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Cyber Security Standards

Cyber crime is a critical issue for all organisations, but it can be difficult to know which cyber security measures to prioritise.

Benchmarking your security controls against an established standard is a good way of ensuring you are following best practice. However, with so many cyber security standards to choose from, how do you know which best suits your needs?

This page provides an overview of some of the most popular cyber security standards available.

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Call us now on 0333 800 7000 or request a call back using the form below if you would like to know more about any of the cyber security standards mentioned on this page. Our experts are ready and waiting with practical advice.

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10 steps to cyber security

The UK government published its 10 steps to cyber security in 2012.

They provide an excellent top-level understanding of cyber security, using broader descriptions and objectives, and set out high-level controls that most organisations can easily implement.

The 10 steps can be achieved by applying other standards, and organisations that can tick off all the 10 steps can be reasonably confident in the state of their cyber security.

IT Governance offers a cyber security risk assessment service based on the framework.

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Cyber Essentials

Based on the government’s 10 steps to cyber security, the Cyber Essentials scheme sets out five basic security controls that can help protect organisations from around 80% of the most common cyber attacks.

There is also an approved certification scheme, giving organisations the opportunity to demonstrate that they have implemented this baseline of security controls via two badges: Cyber Essentials and Cyber Essentials Plus.

All suppliers bidding for government contracts that involve the handling of sensitive and personal information and provision of certain technical products and services are required to be compliant with the scheme’s controls.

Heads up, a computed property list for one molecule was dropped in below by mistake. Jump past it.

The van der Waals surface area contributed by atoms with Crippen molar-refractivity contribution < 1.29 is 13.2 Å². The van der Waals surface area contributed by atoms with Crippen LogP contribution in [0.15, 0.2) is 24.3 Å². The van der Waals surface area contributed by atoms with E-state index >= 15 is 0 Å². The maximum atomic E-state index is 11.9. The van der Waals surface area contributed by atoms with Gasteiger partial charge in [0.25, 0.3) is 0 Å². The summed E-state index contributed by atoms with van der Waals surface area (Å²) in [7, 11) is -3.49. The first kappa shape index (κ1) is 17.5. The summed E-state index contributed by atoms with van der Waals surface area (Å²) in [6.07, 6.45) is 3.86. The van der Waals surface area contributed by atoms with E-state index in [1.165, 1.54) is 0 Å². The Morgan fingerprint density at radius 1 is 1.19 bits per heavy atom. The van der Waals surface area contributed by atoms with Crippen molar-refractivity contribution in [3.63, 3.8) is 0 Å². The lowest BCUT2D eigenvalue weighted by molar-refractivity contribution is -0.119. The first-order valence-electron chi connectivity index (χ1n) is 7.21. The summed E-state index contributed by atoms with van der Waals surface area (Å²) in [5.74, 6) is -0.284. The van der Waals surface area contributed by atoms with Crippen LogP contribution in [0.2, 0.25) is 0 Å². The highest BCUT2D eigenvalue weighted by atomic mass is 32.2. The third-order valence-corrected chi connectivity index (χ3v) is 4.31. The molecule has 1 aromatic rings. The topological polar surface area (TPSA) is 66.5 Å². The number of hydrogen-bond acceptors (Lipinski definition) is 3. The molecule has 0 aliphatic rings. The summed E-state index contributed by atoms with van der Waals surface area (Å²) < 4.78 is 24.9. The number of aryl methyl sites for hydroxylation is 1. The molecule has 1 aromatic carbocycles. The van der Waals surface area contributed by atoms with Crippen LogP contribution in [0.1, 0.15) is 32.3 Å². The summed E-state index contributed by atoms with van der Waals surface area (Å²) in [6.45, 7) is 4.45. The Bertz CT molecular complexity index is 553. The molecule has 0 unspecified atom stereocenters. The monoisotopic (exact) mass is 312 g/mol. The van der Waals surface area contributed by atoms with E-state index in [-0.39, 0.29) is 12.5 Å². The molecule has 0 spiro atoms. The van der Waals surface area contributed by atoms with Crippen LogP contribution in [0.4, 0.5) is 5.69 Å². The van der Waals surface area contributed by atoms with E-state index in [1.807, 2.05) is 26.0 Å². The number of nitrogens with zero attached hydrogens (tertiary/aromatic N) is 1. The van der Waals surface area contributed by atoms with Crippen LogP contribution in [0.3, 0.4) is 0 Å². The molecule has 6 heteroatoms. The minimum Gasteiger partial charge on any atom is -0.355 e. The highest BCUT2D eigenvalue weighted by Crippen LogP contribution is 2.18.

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Minimum Cyber Security Standard

Launched by the UK government in June 2018, the MCSS (Minimum Cyber Security Standard) is the first in a proposed series of technical standards to be developed in collaboration with the NCSC (National Cyber Security Centre). It will be incorporated into the Government Functional Standard for Security when it is published.

The MCSS sets out a series of mandatory cyber resilience outcomes that all government departments (including “organisations, agencies, Arm’s Length Bodies and contractors”) must achieve in order to meet their obligations under the SPF (Security Policy Framework) and National Cyber Security Strategy.

The Standard can also be used by any other organisation to benchmark its cyber resilience efforts.

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PAS 555

PAS 555 was released by BSI (the British Standards Institution) in 2013. Whereas most guidance and standards identify problems and offer solutions, PAS 555 describes the outcomes of effective cyber security measures. In itself, this is difficult to reconcile against a checklist of threats and vulnerabilities but, used with other standards, can be used to confirm that the measures you implement are comprehensive.

PAS 555 targets top management and is deliberately broad in scope: it is primarily intended to help executives and senior management compare their organisation’s cyber security measures with established descriptions at a high level. When implemented, this provides an ‘umbrella’ under which other standards and guidance can be used to achieve the described results.